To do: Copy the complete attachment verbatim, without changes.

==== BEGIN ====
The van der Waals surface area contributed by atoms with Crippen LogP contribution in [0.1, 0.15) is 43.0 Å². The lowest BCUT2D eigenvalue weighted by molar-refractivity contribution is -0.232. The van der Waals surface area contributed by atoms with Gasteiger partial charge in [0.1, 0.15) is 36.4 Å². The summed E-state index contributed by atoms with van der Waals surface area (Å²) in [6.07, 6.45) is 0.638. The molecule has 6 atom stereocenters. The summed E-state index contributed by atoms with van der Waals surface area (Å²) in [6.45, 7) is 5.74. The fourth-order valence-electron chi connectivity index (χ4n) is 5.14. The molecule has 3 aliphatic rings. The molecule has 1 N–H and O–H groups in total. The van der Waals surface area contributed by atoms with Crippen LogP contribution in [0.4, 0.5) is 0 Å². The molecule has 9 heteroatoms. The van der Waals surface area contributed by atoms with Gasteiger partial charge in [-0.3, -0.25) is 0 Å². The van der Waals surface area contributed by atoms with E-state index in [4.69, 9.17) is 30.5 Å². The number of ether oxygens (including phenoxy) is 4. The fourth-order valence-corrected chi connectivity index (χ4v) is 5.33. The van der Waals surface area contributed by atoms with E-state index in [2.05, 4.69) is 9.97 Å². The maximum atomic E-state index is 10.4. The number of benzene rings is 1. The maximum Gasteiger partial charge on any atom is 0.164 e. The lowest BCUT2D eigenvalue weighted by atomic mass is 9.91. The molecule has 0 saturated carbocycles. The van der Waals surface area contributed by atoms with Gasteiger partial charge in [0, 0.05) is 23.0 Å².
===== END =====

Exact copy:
The van der Waals surface area contributed by atoms with Crippen LogP contribution in [0.1, 0.15) is 43.0 Å². The lowest BCUT2D eigenvalue weighted by molar-refractivity contribution is -0.232. The van der Waals surface area contributed by atoms with Gasteiger partial charge in [0.1, 0.15) is 36.4 Å². The summed E-state index contributed by atoms with van der Waals surface area (Å²) in [6.07, 6.45) is 0.638. The molecule has 6 atom stereocenters. The summed E-state index contributed by atoms with van der Waals surface area (Å²) in [6.45, 7) is 5.74. The fourth-order valence-electron chi connectivity index (χ4n) is 5.14. The molecule has 3 aliphatic rings. The molecule has 1 N–H and O–H groups in total. The van der Waals surface area contributed by atoms with Crippen LogP contribution in [0.4, 0.5) is 0 Å². The molecule has 9 heteroatoms. The van der Waals surface area contributed by atoms with Gasteiger partial charge in [-0.3, -0.25) is 0 Å². The van der Waals surface area contributed by atoms with E-state index in [4.69, 9.17) is 30.5 Å². The number of ether oxygens (including phenoxy) is 4. The fourth-order valence-corrected chi connectivity index (χ4v) is 5.33. The van der Waals surface area contributed by atoms with E-state index in [2.05, 4.69) is 9.97 Å². The maximum atomic E-state index is 10.4. The number of benzene rings is 1. The maximum Gasteiger partial charge on any atom is 0.164 e. The lowest BCUT2D eigenvalue weighted by atomic mass is 9.91. The molecule has 0 saturated carbocycles. The van der Waals surface area contributed by atoms with Gasteiger partial charge in [0, 0.05) is 23.0 Å².